Messily human and sincerely insightful.

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ARISTOTLE AND DANTE DIVE INTO THE WATERS OF THE WORLD

From the Aristotle and Dante series

As the final year of high school approaches, Ari and Dante explore their love for each other—and their love for others—in Sáenz’s long-awaited sequel to 2012’s Aristotle and Dante Discover the Secrets of the Universe.

For Ari, his world’s beginning to open up. After years of silence, his father begins to share more about his experiences in Vietnam and the ensuing trauma, rebuilding their relationship. Once a nuisance in Ari’s life, Gina and Susie now seem like the allies he needs to flourish, leading to even more potential friendships in surprising ways. And then there’s Dante, the boy who “found me in a swimming pool one day and changed my life.” Embarking on a relationship, Ari and Dante navigate the joys (a camping trip that takes their journey to a new level) and pains (uncertainties about life after high school) of young love. Throughout, the harsh truths of life circle the two young men: the specter of Ari’s imprisoned brother, who makes a memorable appearance; questions of what constitutes one’s sexual and cultural identities (“We’ll never be Mexican enough. We’ll never be American enough”); and the AIDS pandemic, whose tremors fill the airwaves and affect their community. Sáenz packs a whole lot into these pages, but it’s a testament to the characters that he’s created that it never feels like too much. There’s an unhurried quality to the author’s wistful, tender prose that feels utterly intimate.

Messily human and sincerely insightful. (Fiction. 14-18)

Pub Date: Oct. 12, 2021

ISBN: 978-1-5344-9619-4

Page Count: 544

Publisher: Simon & Schuster

Review Posted Online: July 13, 2021

Kirkus Reviews Issue: Aug. 1, 2021

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Riveting, brutal and beautifully told.

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WE WERE LIARS

A devastating tale of greed and secrets springs from the summer that tore Cady’s life apart.

Cady Sinclair’s family uses its inherited wealth to ensure that each successive generation is blond, beautiful and powerful. Reunited each summer by the family patriarch on his private island, his three adult daughters and various grandchildren lead charmed, fairy-tale lives (an idea reinforced by the periodic inclusions of Cady’s reworkings of fairy tales to tell the Sinclair family story). But this is no sanitized, modern Disney fairy tale; this is Cinderella with her stepsisters’ slashed heels in bloody glass slippers. Cady’s fairy-tale retellings are dark, as is the personal tragedy that has led to her examination of the skeletons in the Sinclair castle’s closets; its rent turns out to be extracted in personal sacrifices. Brilliantly, Lockhart resists simply crucifying the Sinclairs, which might make the family’s foreshadowed tragedy predictable or even satisfying. Instead, she humanizes them (and their painful contradictions) by including nostalgic images that showcase the love shared among Cady, her two cousins closest in age, and Gat, the Heathcliff-esque figure she has always loved. Though increasingly disenchanted with the Sinclair legacy of self-absorption, the four believe family redemption is possible—if they have the courage to act. Their sincere hopes and foolish naïveté make the teens’ desperate, grand gesture all that much more tragic.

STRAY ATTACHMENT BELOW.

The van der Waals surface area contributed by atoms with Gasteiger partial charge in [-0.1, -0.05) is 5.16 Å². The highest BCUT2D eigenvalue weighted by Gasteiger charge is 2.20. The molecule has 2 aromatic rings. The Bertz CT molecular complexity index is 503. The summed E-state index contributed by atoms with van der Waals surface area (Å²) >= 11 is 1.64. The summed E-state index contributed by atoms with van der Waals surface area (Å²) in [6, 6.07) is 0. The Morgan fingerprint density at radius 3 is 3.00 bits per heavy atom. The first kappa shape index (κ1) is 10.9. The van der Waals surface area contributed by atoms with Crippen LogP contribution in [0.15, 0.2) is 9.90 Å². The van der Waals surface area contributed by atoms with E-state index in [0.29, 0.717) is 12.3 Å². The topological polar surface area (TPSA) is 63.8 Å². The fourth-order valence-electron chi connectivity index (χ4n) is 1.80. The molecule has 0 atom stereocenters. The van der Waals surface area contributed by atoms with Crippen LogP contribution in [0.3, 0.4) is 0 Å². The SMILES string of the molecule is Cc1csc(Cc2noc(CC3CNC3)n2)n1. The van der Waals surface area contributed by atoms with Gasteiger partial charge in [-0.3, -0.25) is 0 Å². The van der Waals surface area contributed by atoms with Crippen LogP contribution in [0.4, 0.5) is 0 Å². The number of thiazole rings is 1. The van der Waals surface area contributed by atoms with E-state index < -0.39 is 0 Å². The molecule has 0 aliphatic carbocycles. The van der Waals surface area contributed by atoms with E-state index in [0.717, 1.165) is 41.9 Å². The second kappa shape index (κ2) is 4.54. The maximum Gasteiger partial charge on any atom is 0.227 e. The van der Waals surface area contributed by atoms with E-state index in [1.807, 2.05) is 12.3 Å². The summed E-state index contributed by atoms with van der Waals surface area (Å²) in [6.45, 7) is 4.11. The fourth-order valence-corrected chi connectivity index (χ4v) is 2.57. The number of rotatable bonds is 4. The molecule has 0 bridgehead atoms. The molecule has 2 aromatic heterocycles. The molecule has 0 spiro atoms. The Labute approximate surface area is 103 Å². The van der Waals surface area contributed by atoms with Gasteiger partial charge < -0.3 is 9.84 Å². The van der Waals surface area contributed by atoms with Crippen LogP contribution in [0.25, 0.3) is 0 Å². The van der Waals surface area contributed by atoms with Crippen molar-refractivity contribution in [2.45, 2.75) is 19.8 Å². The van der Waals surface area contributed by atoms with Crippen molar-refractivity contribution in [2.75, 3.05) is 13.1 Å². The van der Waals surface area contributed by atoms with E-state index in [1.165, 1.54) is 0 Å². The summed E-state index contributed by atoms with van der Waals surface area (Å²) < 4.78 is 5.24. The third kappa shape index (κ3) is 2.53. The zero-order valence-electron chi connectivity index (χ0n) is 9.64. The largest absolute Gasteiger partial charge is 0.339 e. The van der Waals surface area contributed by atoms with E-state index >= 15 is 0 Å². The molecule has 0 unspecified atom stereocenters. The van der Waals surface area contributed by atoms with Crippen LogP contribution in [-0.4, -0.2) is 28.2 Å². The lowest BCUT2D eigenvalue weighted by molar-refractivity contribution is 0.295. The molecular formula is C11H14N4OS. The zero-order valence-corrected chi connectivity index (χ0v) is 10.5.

Riveting, brutal and beautifully told. (Fiction. 14 & up)

Pub Date: May 13, 2014

ISBN: 978-0-385-74126-2

Page Count: 240

Publisher: Delacorte

Review Posted Online: March 17, 2014

Kirkus Reviews Issue: April 1, 2014

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This grittily provocative debut explores the horrors of self-harm and the healing power of artistic expression.

GIRL IN PIECES

After surviving a suicide attempt, a fragile teen isn't sure she can endure without cutting herself.

Seventeen-year-old Charlie Davis, a white girl living on the margins, thinks she has little reason to live: her father drowned himself; her bereft and abusive mother kicked her out; her best friend, Ellis, is nearly brain dead after cutting too deeply; and she's gone through unspeakable experiences living on the street. After spending time in treatment with other young women like her—who cut, burn, poke, and otherwise hurt themselves—Charlie is released and takes a bus from the Twin Cities to Tucson to be closer to Mikey, a boy she "like-likes" but who had pined for Ellis instead. But things don't go as planned in the Arizona desert, because sweet Mikey just wants to be friends. Feeling rejected, Charlie, an artist, is drawn into a destructive new relationship with her sexy older co-worker, a "semifamous" local musician who's obviously a junkie alcoholic. Through intense, diarylike chapters chronicling Charlie's journey, the author captures the brutal and heartbreaking way "girls who write their pain on their bodies" scar and mar themselves, either succumbing or surviving. Like most issue books, this is not an easy read, but it's poignant and transcendent as Charlie breaks more and more before piecing herself back together.

This grittily provocative debut explores the horrors of self-harm and the healing power of artistic expression. (author’s note) (Fiction. 14 & up)

Pub Date: Aug. 30, 2016

ISBN: 978-1-101-93471-5

Page Count: 416

Publisher: Delacorte

Review Posted Online: May 4, 2016

Kirkus Reviews Issue: May 15, 2016

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